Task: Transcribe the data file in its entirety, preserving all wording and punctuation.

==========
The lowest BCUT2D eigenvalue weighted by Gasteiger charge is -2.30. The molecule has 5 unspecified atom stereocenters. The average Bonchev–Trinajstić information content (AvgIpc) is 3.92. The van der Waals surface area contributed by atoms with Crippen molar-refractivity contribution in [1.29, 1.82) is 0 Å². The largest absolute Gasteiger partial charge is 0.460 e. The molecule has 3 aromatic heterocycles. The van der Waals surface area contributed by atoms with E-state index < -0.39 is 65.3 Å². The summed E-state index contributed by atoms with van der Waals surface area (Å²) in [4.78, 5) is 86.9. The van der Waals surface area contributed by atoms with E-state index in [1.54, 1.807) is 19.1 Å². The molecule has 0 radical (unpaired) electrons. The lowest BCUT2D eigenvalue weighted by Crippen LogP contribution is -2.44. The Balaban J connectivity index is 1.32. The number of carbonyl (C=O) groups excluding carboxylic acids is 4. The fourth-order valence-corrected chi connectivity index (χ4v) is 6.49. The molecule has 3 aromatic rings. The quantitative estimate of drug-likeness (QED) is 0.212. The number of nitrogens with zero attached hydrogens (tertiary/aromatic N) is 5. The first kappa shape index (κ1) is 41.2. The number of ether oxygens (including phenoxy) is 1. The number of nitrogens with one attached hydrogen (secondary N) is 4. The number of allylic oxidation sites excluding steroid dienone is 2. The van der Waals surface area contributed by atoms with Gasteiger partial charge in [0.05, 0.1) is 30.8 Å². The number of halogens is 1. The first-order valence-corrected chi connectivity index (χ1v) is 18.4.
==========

The lowest BCUT2D eigenvalue weighted by Gasteiger charge is -2.30. The molecule has 5 unspecified atom stereocenters. The average Bonchev–Trinajstić information content (AvgIpc) is 3.92. The van der Waals surface area contributed by atoms with Crippen molar-refractivity contribution in [1.29, 1.82) is 0 Å². The largest absolute Gasteiger partial charge is 0.460 e. The molecule has 3 aromatic heterocycles. The van der Waals surface area contributed by atoms with E-state index < -0.39 is 65.3 Å². The summed E-state index contributed by atoms with van der Waals surface area (Å²) in [4.78, 5) is 86.9. The van der Waals surface area contributed by atoms with E-state index in [1.54, 1.807) is 19.1 Å². The molecule has 0 radical (unpaired) electrons. The lowest BCUT2D eigenvalue weighted by Crippen LogP contribution is -2.44. The Balaban J connectivity index is 1.32. The number of carbonyl (C=O) groups excluding carboxylic acids is 4. The fourth-order valence-corrected chi connectivity index (χ4v) is 6.49. The molecule has 3 aromatic rings. The quantitative estimate of drug-likeness (QED) is 0.212. The number of nitrogens with zero attached hydrogens (tertiary/aromatic N) is 5. The first kappa shape index (κ1) is 41.2. The number of ether oxygens (including phenoxy) is 1. The number of nitrogens with one attached hydrogen (secondary N) is 4. The number of allylic oxidation sites excluding steroid dienone is 2. The van der Waals surface area contributed by atoms with Gasteiger partial charge in [0.05, 0.1) is 30.8 Å². The number of halogens is 1. The first-order valence-corrected chi connectivity index (χ1v) is 18.4.